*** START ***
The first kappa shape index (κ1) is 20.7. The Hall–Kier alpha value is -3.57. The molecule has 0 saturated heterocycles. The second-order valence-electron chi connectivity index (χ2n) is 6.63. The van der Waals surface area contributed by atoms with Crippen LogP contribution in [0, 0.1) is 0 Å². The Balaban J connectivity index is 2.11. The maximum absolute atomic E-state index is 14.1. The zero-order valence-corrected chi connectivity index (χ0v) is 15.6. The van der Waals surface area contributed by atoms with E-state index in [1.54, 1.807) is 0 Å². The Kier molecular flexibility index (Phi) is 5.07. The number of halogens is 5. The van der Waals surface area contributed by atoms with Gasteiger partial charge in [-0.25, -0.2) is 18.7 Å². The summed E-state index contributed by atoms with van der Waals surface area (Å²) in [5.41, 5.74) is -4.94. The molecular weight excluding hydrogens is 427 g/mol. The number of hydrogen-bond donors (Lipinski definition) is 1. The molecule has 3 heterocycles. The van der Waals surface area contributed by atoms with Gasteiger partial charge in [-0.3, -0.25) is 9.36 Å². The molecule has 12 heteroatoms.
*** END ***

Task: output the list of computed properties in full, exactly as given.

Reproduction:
The first kappa shape index (κ1) is 20.7. The Hall–Kier alpha value is -3.57. The molecule has 0 saturated heterocycles. The second-order valence-electron chi connectivity index (χ2n) is 6.63. The van der Waals surface area contributed by atoms with Crippen LogP contribution in [0, 0.1) is 0 Å². The Balaban J connectivity index is 2.11. The maximum absolute atomic E-state index is 14.1. The zero-order valence-corrected chi connectivity index (χ0v) is 15.6. The van der Waals surface area contributed by atoms with E-state index in [1.54, 1.807) is 0 Å². The Kier molecular flexibility index (Phi) is 5.07. The number of halogens is 5. The van der Waals surface area contributed by atoms with Gasteiger partial charge in [-0.25, -0.2) is 18.7 Å². The summed E-state index contributed by atoms with van der Waals surface area (Å²) in [5.41, 5.74) is -4.94. The molecular weight excluding hydrogens is 427 g/mol. The number of hydrogen-bond donors (Lipinski definition) is 1. The molecule has 3 heterocycles. The van der Waals surface area contributed by atoms with Gasteiger partial charge in [-0.3, -0.25) is 9.36 Å². The molecule has 12 heteroatoms.